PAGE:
CRTC Denies Bell Closed Door Meetings Over ‘Simsub’ Super Bowl Ads

Last week, the CRTC announced it would ban simsubs (simultaneous substitutions) by Canadian broadcasters when it comes to Super Bowl ads, starting in 2017. This of course would impact Bell Media since it generates advertising revenues from its exclusive rights to the game in Canada.

Michael Geist has acquired correspondence between Bell and CRTC which reveals the latter denying the former private closed door meetings over simsubs.

Here’s part of what Bell wrote to the CRTC, explaining how banning simsubs would have “negative impacts to advertisers, Canadian content and Bell Media,” making it more important over “some viewers” who don’t get to watch American Super Bowl ads here:

While I may often disagree with CRTC rulings, I always respect that the Commission has to take the broader public interest into account. In this case however, I really do believe the negative impacts to advertisers, Canadian content and Bell Media significantly outweigh the convenience to some viewers of being able to watch American ads within the broadcast itself.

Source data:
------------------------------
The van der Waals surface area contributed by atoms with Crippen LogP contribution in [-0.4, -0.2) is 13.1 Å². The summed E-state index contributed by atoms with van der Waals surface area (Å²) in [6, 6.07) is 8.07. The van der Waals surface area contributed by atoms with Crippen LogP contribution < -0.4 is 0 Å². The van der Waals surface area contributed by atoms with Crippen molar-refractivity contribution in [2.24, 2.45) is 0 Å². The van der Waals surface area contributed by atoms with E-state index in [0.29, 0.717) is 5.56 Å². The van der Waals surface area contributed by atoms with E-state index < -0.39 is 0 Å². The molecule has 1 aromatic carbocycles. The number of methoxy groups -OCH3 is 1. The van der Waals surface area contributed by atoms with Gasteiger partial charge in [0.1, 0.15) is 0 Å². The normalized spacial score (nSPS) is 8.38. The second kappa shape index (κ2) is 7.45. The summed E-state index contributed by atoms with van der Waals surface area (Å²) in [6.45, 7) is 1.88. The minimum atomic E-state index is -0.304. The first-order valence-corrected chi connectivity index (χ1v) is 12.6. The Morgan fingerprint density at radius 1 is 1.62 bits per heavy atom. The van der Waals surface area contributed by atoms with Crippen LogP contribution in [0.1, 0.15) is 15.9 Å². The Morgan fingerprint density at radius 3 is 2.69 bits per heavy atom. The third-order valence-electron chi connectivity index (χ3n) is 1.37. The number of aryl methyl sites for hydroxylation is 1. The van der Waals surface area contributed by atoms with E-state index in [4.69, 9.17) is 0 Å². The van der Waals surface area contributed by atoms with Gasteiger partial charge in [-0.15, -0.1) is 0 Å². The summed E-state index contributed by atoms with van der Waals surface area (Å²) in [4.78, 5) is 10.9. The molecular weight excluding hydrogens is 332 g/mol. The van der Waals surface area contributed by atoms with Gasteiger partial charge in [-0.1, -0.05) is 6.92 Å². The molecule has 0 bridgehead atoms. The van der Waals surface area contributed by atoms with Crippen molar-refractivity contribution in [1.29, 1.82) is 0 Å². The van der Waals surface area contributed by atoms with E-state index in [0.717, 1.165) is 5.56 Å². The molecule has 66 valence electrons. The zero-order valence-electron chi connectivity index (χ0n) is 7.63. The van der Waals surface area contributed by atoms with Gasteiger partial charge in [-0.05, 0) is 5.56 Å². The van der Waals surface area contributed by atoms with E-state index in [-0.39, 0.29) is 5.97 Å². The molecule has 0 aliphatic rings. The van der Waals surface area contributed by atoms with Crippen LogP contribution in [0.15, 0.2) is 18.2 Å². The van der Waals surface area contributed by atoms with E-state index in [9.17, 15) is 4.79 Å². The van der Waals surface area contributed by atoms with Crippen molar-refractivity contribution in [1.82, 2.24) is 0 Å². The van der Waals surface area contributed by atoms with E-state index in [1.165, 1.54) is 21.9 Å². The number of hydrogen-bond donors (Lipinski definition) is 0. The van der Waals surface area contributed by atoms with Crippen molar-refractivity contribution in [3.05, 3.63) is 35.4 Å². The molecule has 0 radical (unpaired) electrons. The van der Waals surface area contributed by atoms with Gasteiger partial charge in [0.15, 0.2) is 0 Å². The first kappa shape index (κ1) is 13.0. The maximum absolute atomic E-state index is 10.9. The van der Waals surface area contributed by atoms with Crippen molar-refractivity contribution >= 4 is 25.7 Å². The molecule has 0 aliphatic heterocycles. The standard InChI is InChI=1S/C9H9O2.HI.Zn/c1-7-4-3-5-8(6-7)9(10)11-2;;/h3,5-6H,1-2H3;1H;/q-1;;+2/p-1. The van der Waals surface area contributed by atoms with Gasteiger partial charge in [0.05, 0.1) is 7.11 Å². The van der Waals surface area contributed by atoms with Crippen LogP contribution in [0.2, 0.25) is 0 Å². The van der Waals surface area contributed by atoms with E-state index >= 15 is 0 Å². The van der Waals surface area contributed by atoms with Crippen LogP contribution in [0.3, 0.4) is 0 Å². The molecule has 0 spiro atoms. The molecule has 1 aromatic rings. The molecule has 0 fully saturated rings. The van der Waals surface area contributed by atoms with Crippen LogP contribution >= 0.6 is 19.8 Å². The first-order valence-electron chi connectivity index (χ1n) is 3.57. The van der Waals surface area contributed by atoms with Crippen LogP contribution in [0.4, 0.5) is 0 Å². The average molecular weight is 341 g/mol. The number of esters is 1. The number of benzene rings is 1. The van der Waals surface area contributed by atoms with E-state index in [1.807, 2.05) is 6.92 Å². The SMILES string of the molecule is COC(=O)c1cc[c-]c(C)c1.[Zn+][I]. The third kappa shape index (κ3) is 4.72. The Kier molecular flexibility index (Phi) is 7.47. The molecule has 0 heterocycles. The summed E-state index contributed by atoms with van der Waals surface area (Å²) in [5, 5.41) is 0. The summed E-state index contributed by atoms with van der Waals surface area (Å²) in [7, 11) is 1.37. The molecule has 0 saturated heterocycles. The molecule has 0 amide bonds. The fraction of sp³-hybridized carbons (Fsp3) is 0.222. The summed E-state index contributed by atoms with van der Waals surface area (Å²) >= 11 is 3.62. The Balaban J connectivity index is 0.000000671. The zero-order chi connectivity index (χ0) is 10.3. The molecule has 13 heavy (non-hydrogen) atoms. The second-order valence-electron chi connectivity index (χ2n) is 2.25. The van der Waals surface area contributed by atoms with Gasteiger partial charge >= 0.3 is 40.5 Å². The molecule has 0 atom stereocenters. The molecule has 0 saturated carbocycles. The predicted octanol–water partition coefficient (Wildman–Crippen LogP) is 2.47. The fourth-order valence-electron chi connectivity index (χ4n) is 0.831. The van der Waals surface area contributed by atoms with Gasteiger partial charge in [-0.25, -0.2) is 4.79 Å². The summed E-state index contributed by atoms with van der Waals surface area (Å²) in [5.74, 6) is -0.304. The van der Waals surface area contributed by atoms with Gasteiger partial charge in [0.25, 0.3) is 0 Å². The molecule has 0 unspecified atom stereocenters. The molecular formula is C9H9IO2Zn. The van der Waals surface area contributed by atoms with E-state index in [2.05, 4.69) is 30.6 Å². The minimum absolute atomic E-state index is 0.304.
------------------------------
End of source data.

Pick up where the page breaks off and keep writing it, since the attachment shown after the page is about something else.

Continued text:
I would appreciate any opportunity to further discuss this issue with each or all of you.

Below is a snippet of what Christianne Laizner, Senior General Counsel of the CRTC had to say, rejecting closed door meetings with Bell as it would be “inappropriate” since the simsub decision is based on a public process:

I would note that the decision in question was reached following an extensive public proceeding which examined many options with respect to simultaneous substitution including its complete elimination. The Commission considered all of the evidence and submissions put before it, in that public proceeding. I would further note, as indicated in the Commission’s decision, there will be further public process to implement the Commission’s decision via regulation. As such, the implementation of this decision is still before the Commission. In addition, the Commission has not yet issued its decisions on the many other outstanding issues from the public proceeding.

In light of the above, it would be inappropriate for you to hold private meetings with Commissioners either individually or collectively to discuss your views on this decision. It would be unfair to other parties to the public proceeding for Commissioners to hold off the record conversations with one party with a view to altering a decision already taken.

Looks like the CRTC is going to standing its ground on simsubs at this point. Starting in 2017, U.S. Super Bowl ads are set to air in Canada in their entirety, unless something changes.